Beirut (Arabic: , French: Beyrouth) is the capital city of Lebanon with a population of approximately 2.1 million people in its metropolitan area. The city is on a relatively small headland jutting into the east Mediterranean. It is by far the biggest city in Lebanon. Due to Lebanon’s small size the capital has always held the status as the only true cosmopolitan city in the country, and ever since the independence, has been the commercial and financial hub of Lebanon. 20km to its North is Jounieh, a city very closely associated with Beirut.Charles Helou Station lies approximately one kilometer east of Nejmeh Square, on Charles Helou Avenue, facing the Beirut Port. From there you can take the city buses or hop onto the larger coaches that link Beirut with the neighboring cities. The two other main hubs are Cola in the south of the city and Dora in the north-eastern suburb of the same name.Beirut has survived a rough history, falling under the occupation of one empire after another,. Originally named Bart, “The Wells” by the Phoenicians, Beirut’s history goes back more than 5000 years. Excavations in the downtown area have unearthed layers of Phoenician, Hellenistic, Roman, Arab and Ottoman civilizations.Following World War II, Lebanon gained its independence from France and Beirut became its capital in 1943 – Bechara El-Khoury and Riad El-Solh, Lebanon’s first president and prime minister respectively, are considered the founders of the modern Republic of Lebanon and national heroes. Beirut thrived as a major commercial and tourist center of the Middle East. It was a top destination among wealthy Arabs and European tourists, due to Beirut’s unique geography, climate, diverse culture, and freedom. Beirut was seen as the “European gateway to the Middle East” and vice versa, and was often called the “Paris of the Middle East”.The city has severely suffered from a 15 year long civil war that ravaged the country from 1975 to 1990. It quickly was divided in a Western part controlled by Pan-Arabist Lebanese and Palestinian militias inclined to socialism and an eastern part under control of nationalist Lebanese militias leaning towards fascism. The front line was for most of the time along the roads Damascus Street and Old Saida Street. The central area of the city, previously the focus of much of the commercial and cultural activities, became a no-man’s land. You can still find many buildings damaged or completely ruined especially on the verges of Downtown but there are hardly any efforts to keep the memory of those bloody days alive. The conflict is often misleadingly portrayed as a religious conflict that divided the city in a Muslim and a Christian part. While it is true that there were massacres along religious lines many Christians lived in West Beirut throughout the war and vice versa and most militias had Christian, Muslim, and – at least some communist factions – atheist members. Since the end of the war in 1989, the people of Lebanon have been rebuilding Beirut. The city has undertaken an aggressive rebuilding policy. It has been working hard to regain its status as a tourist, cultural and intellectual center in the Middle East which it has lost to Cairo as well as a center for commerce, fashion and media which is dominated by Dubai and other rich Gulf states. However Beirut with the rest of the Middle East has gained momentum.Most areas of Beirut have a friendly atmosphere and Beirutis have a reputation for being very polite, friendly, sociable and outgoing. The locals are used to the sight of foreigners and many of them are happy to get to know you and even to show you around the city.Sectarianism is still prevalent in Lebanon, as a result of the Ottoman religious system and of the French colonial policy of divide and rule, which is both reflected in the political system and social networks. Many Lebanese, especially Christians and the middle and upper classes, identify culturally with Europeans, particularly the French, and some denying Arab identity altogether. Many of them, and this might especially true for Christians, prefer to identify themselves as Phoenician (referring to their ancestral roots in ancient Phoas Chrienicia.) Many Muslim Lebanese on the other hand identify culturally and ethnically with other Arabs and Muslims of the Middle East. A minority claims to be Syrian in the sense of a Greater Syrian civilization stretching from Cyprus and Sinai to west Iran and from southern Turkey to northern Saudi Arabia.Most Beirutis love going out and the city offers some of the best night life in the whole region. If (and when) you go out at night, depending on the venue, dressing up well will most certainly get you some respect. The locals like to see that foreigners are doing what they can to fit in. Expect to be offered a drink or a cigarette. Alcohol is very cheap in shops and supermarkets, yet in night venues, prices can easily exceed European standards (aka: 8,000L.L/Beer, 15,000L.L/Cocktail)).Smoking is very common in Beirut and a large portion of the people smoke. A ban on smoking indoors in public places began September 3, 2012 but it’s not easy to find a smoke-free place that enforces the laws.Beirut enjoys Mediterranean climate. Come in April to June for warm, dry days and long, cool evenings (15 25C). Temperatures in July and August rise above 30C and humidity can be somewhat overwhelming. Heat waves affect Beirut and temperatures can get above 35C (95 F) and the record high is 41C (106 F). A room with air conditioning can help to escape the heat and to sleep easily as even the night temperatures hardly drop below 25C. The wettest months are December to February and can bring thunderstorms with lots of rain for days so bring a good coat and umbrella. Winter on the other hand is pleasantly warm with temperatures ranging between 11C (52 F) to 17C (63 F) but it’s also really wet with more than 650 milimeters (29.5 inches) falling between November and March. Nights can get cold especially in the western suburbs due to the higher altitude but even in the city center temperatures can get as low as 5C (42 F) once or twice every year. The record low is at exactly 0C (32 F). Snow is extremely rare in the city center but it can fall more easily in the western suburbs up in the mountains. Lebanon’s ski season runs from December to April.Due to Lebanon’s diverse religions and sects, many public holidays are celebrated, some of which more than once:New Year’s Day, Epiphany and Armenian Christmas (6 Jan), Eid al-Adha Feast of Sacrifice, celebrating the last day of Hajj, the Muslim pilgrimage to Mecca, Al Hijrah Islamic New Year, Feast of St Maroun (9 Feb), Eid Meelad an-Nabi The Prophet’s (Muhammad) Anniversary, Good Friday and Easter Monday (Apr), Labour Day (1 May). Martyrs’ Day (6 May), Liberation of the South (25 May), Assumption (15 Aug), Eid al-Fitr – Festival of the Breaking of the Fast, All Saints’ Day (1 Nov), Independence Day (22 Nov), Christmas Day (25 Dec). Based on the lunar calendar, Islamic holidays move forward approximately 11 days every Western year.Anything goes in Beirut. Shorts and T-shirts are perfect for the summer heat, for both men and women, while heavier clothing is necessary during the winter. You should cover up if visiting religious sites, such as mosques and churches. Some neighborhoods are more conservative than others, so bear that in mind when exploring the city. Going out at night is a smart affair, so dress fashionably to fit in, although this does not mean dressing up in a suit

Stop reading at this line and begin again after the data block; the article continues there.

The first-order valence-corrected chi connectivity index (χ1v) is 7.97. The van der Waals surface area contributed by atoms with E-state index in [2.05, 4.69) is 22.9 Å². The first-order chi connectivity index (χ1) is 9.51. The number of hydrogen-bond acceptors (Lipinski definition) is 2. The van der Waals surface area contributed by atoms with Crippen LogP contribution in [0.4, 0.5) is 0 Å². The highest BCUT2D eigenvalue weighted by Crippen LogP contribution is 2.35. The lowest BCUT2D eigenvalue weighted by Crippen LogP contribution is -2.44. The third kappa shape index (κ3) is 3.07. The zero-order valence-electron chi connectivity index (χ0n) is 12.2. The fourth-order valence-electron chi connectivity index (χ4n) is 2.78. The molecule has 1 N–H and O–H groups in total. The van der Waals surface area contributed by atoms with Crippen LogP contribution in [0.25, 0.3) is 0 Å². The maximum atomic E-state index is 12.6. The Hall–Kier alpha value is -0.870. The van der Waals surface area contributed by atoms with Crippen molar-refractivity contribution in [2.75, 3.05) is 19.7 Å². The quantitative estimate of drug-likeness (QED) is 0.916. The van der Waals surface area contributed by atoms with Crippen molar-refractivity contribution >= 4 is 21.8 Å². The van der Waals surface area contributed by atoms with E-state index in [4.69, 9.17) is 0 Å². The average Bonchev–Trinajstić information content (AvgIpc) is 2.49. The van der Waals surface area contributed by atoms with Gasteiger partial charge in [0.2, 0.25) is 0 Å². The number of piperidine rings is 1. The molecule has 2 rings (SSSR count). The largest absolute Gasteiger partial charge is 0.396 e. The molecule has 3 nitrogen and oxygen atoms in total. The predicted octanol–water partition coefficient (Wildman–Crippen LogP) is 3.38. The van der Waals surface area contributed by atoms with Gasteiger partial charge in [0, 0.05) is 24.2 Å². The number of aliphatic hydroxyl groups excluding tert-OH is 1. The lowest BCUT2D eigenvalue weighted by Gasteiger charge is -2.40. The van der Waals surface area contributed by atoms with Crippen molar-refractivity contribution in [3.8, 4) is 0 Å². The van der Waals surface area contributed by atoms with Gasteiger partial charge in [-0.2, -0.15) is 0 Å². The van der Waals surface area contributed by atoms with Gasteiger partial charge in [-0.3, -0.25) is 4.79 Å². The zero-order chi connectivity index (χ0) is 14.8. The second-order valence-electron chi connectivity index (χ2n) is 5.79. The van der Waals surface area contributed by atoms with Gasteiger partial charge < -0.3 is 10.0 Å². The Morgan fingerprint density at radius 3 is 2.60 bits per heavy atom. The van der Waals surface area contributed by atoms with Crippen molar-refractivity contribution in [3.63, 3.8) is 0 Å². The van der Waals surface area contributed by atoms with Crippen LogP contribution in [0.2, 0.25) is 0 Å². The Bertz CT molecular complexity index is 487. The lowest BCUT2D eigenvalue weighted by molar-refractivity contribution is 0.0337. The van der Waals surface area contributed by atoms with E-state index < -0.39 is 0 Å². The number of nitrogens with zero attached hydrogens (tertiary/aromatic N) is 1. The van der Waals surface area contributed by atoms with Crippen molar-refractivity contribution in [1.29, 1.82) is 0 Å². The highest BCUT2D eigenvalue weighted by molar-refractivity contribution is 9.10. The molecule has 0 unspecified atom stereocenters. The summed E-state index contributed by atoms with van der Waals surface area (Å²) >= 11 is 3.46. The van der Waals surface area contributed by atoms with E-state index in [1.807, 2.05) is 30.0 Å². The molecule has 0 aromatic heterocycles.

Airport: BEY Beirut Rafic Hariri International Airport Cities in Latvia

Country: Lebanon